As a professional bat removal company, we get a lot of questions about rabies vaccinations. When does your dog or cat need them? The short answer is, rabies vaccinations vary from state to state.
We’ve heard a lot of sad stories about our customers pets having to be euthanized or quarantined due to contact with a bat infestation in their home. Cats are actually the most often euthanized. People don’t realize that just because your cat doesn’t go outside, they still have the potential for a rabies exposure.
Better safe than sorry, friends. To make it a little easier for everyone, we have put together a list of each state’s individual laws below. Simply click on your state to see the rabies vaccinations laws that pertain to you.
Arkansas Code Title 20 Public Health and Welfare §20-19-302 Code of Arkansas Rules and Regulations 007 00 CARR 025
Licensed veterinarian or agent of the Department of Health
Initial vaccination for dogs and cats at 4 months of age and older. Revaccinations during the 12th month after initial vaccination. Thereafter, the interval between revaccinations should conform to the Compendium*
An exemption may apply if a licensed veterinarian determines, on an annual basis, that a rabies vaccination would endanger the dog’s life due to disease or other considerations that the veterinarian can verify and document
Dogs must be vaccinated at 3 months of age and revaccinated one year after the primary immunization with an approved type of rabies vaccine. Dogs shall be revaccinated thereafter at least once every three years with an approved type of rabies vaccine.
When a licensed veterinarian has examined the animal, and determined that a rabies vaccination would endanger the animal’s life due to disease or other medical considerations
Dogs and cats at 3 months of age or older. Animals vaccinated prior to one year of age must receive a booster vaccination one year after the initial vaccination. Animals shall then be vaccinated every 3 years thereafter
If a licensed veterinarian has determined that vaccination would endanger the animal’s health because of its age, infirmity, disability, illness or other medical consideration, the animal may be exempt from vaccination requirements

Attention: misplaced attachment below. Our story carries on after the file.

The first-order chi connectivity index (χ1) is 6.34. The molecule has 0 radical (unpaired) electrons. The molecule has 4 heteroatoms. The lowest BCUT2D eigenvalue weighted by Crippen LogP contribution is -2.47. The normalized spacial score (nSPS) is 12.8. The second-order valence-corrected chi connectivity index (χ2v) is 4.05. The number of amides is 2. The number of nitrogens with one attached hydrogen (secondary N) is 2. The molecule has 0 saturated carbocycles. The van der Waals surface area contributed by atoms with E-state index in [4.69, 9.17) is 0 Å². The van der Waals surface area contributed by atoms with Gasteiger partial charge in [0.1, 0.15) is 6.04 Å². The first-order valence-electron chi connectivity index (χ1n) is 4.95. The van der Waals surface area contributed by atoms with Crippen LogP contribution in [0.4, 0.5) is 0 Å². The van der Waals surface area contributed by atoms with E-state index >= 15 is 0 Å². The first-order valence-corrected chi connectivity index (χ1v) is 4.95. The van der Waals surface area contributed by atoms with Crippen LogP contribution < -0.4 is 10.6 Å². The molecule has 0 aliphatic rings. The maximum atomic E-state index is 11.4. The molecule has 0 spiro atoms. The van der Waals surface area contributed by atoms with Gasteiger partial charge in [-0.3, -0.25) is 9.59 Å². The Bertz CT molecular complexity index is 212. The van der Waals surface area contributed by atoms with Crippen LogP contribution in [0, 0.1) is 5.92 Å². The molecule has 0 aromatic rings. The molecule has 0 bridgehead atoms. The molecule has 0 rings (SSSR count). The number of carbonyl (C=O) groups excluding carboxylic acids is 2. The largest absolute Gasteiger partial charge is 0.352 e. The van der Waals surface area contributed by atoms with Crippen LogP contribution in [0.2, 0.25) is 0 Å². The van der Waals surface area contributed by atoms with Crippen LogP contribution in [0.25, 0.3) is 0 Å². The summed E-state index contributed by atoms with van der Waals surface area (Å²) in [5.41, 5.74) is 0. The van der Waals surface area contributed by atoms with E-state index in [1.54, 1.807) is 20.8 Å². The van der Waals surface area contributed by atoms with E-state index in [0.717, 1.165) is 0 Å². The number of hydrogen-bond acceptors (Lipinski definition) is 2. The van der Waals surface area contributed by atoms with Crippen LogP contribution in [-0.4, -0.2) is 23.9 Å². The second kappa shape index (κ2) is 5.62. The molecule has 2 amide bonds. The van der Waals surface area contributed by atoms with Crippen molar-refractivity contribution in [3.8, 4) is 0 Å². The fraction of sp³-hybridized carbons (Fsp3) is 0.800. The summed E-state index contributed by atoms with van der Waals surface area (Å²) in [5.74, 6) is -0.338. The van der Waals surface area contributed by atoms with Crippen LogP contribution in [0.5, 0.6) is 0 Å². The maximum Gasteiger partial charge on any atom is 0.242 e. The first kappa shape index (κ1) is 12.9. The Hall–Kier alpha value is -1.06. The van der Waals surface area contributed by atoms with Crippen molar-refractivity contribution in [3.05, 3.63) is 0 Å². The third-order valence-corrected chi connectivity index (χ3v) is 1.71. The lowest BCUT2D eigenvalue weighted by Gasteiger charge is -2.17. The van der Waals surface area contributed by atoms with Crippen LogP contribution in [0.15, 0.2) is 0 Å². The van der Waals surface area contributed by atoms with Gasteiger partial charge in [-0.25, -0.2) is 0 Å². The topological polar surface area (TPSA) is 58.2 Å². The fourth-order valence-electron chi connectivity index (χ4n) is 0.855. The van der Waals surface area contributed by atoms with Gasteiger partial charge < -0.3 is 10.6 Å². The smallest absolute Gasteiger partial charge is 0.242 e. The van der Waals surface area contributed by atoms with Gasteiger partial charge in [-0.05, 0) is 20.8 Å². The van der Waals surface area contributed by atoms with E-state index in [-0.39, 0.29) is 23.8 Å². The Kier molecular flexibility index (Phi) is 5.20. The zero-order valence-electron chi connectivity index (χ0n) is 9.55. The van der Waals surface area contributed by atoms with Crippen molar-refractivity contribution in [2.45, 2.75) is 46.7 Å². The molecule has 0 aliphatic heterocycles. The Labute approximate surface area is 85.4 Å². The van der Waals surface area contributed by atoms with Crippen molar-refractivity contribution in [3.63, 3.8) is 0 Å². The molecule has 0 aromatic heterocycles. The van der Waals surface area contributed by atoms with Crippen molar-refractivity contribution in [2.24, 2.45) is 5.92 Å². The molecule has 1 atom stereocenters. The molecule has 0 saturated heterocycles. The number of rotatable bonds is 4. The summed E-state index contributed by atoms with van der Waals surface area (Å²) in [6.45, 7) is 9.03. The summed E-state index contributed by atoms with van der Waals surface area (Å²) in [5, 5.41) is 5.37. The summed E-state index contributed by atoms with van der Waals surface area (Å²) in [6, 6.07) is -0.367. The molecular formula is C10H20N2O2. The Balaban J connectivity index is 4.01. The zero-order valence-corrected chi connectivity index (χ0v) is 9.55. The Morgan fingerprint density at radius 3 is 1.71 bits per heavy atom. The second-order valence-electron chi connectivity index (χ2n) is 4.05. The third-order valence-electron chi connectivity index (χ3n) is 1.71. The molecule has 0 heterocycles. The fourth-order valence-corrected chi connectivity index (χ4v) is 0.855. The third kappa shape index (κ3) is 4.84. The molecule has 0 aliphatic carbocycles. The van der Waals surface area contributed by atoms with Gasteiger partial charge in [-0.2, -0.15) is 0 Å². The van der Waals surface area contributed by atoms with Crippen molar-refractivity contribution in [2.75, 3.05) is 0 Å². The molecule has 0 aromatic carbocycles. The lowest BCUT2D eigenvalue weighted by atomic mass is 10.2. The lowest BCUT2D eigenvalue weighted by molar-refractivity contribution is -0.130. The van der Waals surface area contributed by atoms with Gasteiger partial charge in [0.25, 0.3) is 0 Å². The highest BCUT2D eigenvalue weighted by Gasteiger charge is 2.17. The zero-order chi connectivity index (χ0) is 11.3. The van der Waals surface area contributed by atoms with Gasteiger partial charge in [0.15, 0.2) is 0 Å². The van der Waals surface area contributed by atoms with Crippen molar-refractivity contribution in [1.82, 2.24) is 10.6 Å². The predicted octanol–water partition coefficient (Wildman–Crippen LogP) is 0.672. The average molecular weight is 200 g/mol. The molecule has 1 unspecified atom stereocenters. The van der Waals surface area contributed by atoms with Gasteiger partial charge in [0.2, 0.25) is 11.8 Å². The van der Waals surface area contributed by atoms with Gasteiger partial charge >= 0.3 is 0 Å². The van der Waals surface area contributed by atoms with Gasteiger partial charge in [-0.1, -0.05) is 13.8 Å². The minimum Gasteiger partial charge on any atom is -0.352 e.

Dogs, cats and ferrets at 4 months of age, with a booster shot 12 months later. Thereafter, the intervals between vaccinations must comply with the label of the vaccine used
Ga. Comp. R. & Regs. r. 40-13-2- .18 O.C.G.A. § 43- 50-3 O.C.G.A. § 31- 19-5
It is up to county boards of health to promulgate rules regarding rabies vaccinations. For dogs, cats and ferrets being imported into the state, they must be vaccinated at 12 weeks in accordance with the Compendium*
Maine Statutes Title 7 §3916 and Code of Maine Rules 1-144-260
Licensed veterinarian or under the direct supervision of a licensed veterinarian
Dogs and cats may be exempt from vaccination requirements if a medical reason exists and an owner has a written statement signed by a licensed veterinarian
Cats at 3 months, dogs at 6 months. Cats must be revaccinated one year after the initial vaccination and then according to the type of vaccine used. Dogs must be revaccinated according to the type of vaccine used
New Hampshire Statutes §436:99, §436:100 New Hampshire Admin Rules §2112.02
A rabies immunization exemption may be issued, where illness or a veterinary medical condition warrants, by the local rabies control authority upon the written recommendation of a licensed veterinarian
Dogs, cats, and ferrets at 3 months of age, with a booster shot between 9 and 12 months after the initial vaccination. Subsequent boosters as outlined in the Compendium*
New Jersey Statutes §4:19- 15.2a; Administrative Code §8:23A-4.1
Municipal dog licensing officials shall grant an exemption for any dog that a veterinarian certifies in writing to be incapable of being inoculated because of infirmity, other physical condition, or regimen of therapy
Dogs and cats 3 months of age or older receiving their first known immunization have a 1- year duration of immunity. Animals between 3 and 6 months of age receiving a second or subsequent booster have a 1-year duration of immunity. Animals 6 months or older receiving 2nd booster: 1 or 3 years’ immunity, depending on the vaccine used
North Carolina General Statutes §130A-185 North Carolina Administrative Code §41G.0101
Licensed veterinarian; A registered veterinary technician under the direct supervision of a licensed veterinarian; or a certified rabies vaccinator
Dogs, cats and ferrets at 4 months of age. Revaccination for dogs and cats one year later and then annually or triennially, depending on vaccine used. A dog or cat vaccinated by a certified rabies vaccinator shall be re-vaccinated annually
Ohio does not have a state-wide law requiring the vaccination of animals against rabies, except in certain situations. Ohio law requires that dogs that bite someone must be currently vaccinated against rabies before they are released from quarantine (http://codes.ohio.gov/oac/3701-3-29). Ohio law also requires that dogs and cats that are staying in Division of Parks and Recreation and Division of Forestry campgrounds must be currently vaccinated and display proof of rabies vaccination (http://codes.ohio.gov/oac/1501%3A41-9-10, http://codes.ohio.gov/oac/1501%3A3-3- 08).